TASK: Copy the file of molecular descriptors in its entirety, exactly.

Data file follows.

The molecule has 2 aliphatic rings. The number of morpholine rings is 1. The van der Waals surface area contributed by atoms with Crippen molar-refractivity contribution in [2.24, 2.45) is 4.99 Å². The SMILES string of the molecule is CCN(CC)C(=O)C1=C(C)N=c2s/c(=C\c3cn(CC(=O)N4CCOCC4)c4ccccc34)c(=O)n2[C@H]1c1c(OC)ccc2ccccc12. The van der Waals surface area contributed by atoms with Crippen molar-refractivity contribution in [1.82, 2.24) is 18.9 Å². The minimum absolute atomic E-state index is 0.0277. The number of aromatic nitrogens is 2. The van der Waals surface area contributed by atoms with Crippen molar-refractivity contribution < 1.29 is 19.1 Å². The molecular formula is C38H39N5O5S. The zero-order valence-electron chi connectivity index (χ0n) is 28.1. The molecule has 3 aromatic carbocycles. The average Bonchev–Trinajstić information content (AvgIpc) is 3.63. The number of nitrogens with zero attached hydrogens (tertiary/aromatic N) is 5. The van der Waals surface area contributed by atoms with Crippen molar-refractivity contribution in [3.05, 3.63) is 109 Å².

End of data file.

The molecule has 2 aliphatic rings. The number of morpholine rings is 1. The van der Waals surface area contributed by atoms with Crippen molar-refractivity contribution in [2.24, 2.45) is 4.99 Å². The SMILES string of the molecule is CCN(CC)C(=O)C1=C(C)N=c2s/c(=C\c3cn(CC(=O)N4CCOCC4)c4ccccc34)c(=O)n2[C@H]1c1c(OC)ccc2ccccc12. The van der Waals surface area contributed by atoms with Crippen molar-refractivity contribution in [1.82, 2.24) is 18.9 Å². The minimum absolute atomic E-state index is 0.0277. The number of aromatic nitrogens is 2. The van der Waals surface area contributed by atoms with Crippen molar-refractivity contribution < 1.29 is 19.1 Å². The molecular formula is C38H39N5O5S. The zero-order valence-electron chi connectivity index (χ0n) is 28.1. The molecule has 3 aromatic carbocycles. The average Bonchev–Trinajstić information content (AvgIpc) is 3.63. The number of nitrogens with zero attached hydrogens (tertiary/aromatic N) is 5. The van der Waals surface area contributed by atoms with Crippen molar-refractivity contribution in [3.05, 3.63) is 109 Å².